Is It Okay to Cry at Work?
I'm an emotional person and I see nothing wrong with having a good cry. But according to my yearly review, it makes people in the office uncomfortable. I never gave it much thought—if your boss is particularly lacerating or someone gets nasty, crying seems like a natural response. It's not as if I'm wailing at the top of my lungs every day. Isn't it okay to get weepy on occasion?
Dear sob sister,
Of course it is, and here are the occasions: (1) a daughter's wedding, (2) a parent's funeral, (3) virtually all toe stubbings, bikini waxings, onion choppings and commercials in which a soldier comes home from Iraq to brew a deeply satisfying cup of coffee and surprise his dog.
I don't think cutting people to shreds is the most effective way to manage a staff, but your boss should be able to criticize you without any part of your face squinching, quivering, or dripping. If a coworker hurts your feelings, either make a beeline to the nearest vending machine and consume enough chips and candy to momentarily stave off the pain; approach the colleague in question and clear the air; or decide that in the grand scheme of things, it's not a big deal and move on. I tend to go for the salty/sweet snack option while maintaining an endless grudge, but that's just a personal preference—it's your call.
If the boss is yelling and you're about to spring a leak, excuse yourself and have a drink of water or take a walk around the block. Then get back in there as fast as possible and explain that you're taking your review to heart and will make every effort to do an excellent job. Feel free to cry into your beer, your friend's shoulder, your pillow, or the tissues provided by a very wise shrink...but do it after 5 p.m.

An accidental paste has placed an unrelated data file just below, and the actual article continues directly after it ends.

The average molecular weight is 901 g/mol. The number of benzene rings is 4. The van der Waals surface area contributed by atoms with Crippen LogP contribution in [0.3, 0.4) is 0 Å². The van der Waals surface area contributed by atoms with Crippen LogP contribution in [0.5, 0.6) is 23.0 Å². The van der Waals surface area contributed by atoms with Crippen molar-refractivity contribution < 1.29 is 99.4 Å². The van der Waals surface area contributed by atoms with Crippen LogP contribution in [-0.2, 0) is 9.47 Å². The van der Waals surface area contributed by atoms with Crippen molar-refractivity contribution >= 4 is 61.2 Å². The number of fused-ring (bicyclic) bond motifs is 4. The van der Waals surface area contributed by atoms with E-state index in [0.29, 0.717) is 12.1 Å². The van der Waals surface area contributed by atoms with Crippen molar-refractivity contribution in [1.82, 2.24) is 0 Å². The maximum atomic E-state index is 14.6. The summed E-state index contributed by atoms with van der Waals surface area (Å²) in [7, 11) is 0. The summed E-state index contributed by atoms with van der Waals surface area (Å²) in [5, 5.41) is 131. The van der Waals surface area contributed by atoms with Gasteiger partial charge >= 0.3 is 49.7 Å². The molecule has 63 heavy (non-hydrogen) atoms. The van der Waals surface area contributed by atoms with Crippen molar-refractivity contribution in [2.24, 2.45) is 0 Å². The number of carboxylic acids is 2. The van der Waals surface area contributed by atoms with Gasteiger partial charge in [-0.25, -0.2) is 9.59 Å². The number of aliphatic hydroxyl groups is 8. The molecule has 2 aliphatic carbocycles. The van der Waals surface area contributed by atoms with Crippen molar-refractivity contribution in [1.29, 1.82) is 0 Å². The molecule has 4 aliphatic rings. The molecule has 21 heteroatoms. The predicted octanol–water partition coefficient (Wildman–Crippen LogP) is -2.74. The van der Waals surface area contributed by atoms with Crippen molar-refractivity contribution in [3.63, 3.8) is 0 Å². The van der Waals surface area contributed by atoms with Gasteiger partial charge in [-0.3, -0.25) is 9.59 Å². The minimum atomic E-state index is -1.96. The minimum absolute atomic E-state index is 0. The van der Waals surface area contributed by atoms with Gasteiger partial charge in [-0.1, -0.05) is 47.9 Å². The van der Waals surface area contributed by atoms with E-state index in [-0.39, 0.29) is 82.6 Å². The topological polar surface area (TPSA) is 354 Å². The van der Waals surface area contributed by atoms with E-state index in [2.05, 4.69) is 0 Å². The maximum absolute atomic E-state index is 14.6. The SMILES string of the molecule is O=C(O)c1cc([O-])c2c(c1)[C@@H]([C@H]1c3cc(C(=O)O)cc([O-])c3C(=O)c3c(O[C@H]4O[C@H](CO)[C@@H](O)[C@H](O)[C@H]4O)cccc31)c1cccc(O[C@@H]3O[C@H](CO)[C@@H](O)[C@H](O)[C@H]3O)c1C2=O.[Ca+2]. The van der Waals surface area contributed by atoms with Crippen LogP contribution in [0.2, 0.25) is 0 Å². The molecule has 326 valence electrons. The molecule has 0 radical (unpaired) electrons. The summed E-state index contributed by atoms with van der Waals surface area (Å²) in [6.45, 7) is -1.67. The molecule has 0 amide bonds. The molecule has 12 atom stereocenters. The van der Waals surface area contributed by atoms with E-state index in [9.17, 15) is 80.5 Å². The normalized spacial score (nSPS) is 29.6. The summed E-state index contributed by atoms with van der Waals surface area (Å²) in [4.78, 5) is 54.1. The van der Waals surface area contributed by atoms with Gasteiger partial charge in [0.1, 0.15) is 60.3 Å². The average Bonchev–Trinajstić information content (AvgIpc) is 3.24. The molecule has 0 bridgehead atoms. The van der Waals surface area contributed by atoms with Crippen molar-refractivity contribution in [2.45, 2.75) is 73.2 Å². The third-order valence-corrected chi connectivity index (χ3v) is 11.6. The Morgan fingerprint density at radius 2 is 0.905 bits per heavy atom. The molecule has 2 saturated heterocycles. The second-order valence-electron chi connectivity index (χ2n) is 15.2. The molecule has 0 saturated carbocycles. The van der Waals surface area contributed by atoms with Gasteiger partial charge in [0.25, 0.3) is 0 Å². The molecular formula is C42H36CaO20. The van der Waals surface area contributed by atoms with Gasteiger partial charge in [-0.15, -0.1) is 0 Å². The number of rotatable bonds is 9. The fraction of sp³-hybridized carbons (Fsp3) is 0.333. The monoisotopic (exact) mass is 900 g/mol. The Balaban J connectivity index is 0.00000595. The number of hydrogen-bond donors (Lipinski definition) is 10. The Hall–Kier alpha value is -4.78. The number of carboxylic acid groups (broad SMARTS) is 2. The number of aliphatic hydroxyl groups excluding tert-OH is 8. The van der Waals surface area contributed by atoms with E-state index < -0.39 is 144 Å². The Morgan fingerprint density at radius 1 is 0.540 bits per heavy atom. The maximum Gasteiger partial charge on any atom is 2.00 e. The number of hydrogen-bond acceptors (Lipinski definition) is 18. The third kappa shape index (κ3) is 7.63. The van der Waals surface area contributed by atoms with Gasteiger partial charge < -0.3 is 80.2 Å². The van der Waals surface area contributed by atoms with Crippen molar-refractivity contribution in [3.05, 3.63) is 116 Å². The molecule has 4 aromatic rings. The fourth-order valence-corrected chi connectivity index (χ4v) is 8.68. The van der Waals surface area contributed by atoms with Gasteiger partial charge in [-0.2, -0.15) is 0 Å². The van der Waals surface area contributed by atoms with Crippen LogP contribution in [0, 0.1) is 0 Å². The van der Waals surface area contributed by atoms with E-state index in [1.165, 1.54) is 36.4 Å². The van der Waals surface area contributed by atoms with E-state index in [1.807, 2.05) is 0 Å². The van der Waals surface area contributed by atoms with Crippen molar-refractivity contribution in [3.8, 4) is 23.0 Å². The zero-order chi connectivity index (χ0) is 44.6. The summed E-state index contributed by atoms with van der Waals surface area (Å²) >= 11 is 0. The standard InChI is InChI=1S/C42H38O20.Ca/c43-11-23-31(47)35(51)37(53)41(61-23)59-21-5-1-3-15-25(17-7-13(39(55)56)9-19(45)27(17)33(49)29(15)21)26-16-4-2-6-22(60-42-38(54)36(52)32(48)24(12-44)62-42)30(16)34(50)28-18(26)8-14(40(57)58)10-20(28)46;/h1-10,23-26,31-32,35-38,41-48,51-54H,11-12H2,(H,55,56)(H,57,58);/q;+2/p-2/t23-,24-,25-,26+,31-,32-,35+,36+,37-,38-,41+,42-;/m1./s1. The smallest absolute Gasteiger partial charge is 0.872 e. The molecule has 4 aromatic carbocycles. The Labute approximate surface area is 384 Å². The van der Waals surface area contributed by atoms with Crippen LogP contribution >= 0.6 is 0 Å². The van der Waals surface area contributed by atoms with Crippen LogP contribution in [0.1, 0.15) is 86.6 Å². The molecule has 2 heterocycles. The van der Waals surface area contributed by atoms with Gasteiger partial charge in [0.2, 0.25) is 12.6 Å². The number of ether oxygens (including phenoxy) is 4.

I'm about to turn 50, which means I've been living with HIV for 26 years. I'd like to finally speak publicly about it, but my family wants me to stay quiet. I believe someone might benefit if I share my story. What should I do?
Dear birthday girl,
You have been given the gift of life, and if you want to give something back to people who are struggling, well then, I say: Make a Joy-ful noise!
That's the beauty of turning 50. You've been around for Splenda, Labradoodles and Amazon Prime; antibiotics becoming challenged, antidepressants becoming essential; the opening of Starbucks, the closing of Borders; the rise of partisan politics, the fall of Harvey Weinstein; the AIDS epidemic and the cocktail of meds that keep it at bay. Hell, for all I know, you've even sat through the sequel to Fifty Shades of Grey. My point is that you've spent half a century making the same old mistakes, making brand-new mistakes, and learning something from every single one of them. I'm not sure why your family wants you to stay quiet—maybe they're trying to protect you from small-minded people. Or maybe they're the small-minded ones. Either way, what I'm certain of is this: Staying quiet when you have something of value to contribute is a waste of your hard-won experience. You've more than earned the right to do your thing.
The firm where my husband, Neil, practices law recently brought in a new attorney, and Neil seems to be lunching with her almost every day. He says they're working on a case together; she's "divorced and very nice." We've been married for seven generally happy years, but I can't help feeling threatened. Am I allowed to tell him to either go out with a group or stop lunching with this lady?
—Kayla, Washington, D.C
My dear Kayla,
This is America, and you're allowed to tell him whatever you want—but don't! Insisting that Neil not have lunch with his new colleague does three unfortunate things: It says you don't trust your husband. It puts him in an awkward position at work. And it makes me wonder if you're actually the perfect woman for Mike Pence.
Here's a thought. Arrange a dinner date, order a bottle of something red and explain to Neil that even a faithful husband can be slightly tempted, just as a trusting wife can be a little insecure, and that his almost daily lunches are a source of anxiety for you. Let him know that if he's ever feeling that seven-year itch, you'd love nothing more than to scratch it. But, Kayla, before you do any of this, make a point of meeting the very nice divorced woman. A brief chat might be all it takes to put your fears to rest. Who knows—you might even think of a very nice divorced man for her.
Lisa Kogan is O's writer at large and the author of Someone Will Be with You Shortly: Notes from a Perfectly Imperfect Life. To ask Lisa a question, email firstname.lastname@example.org.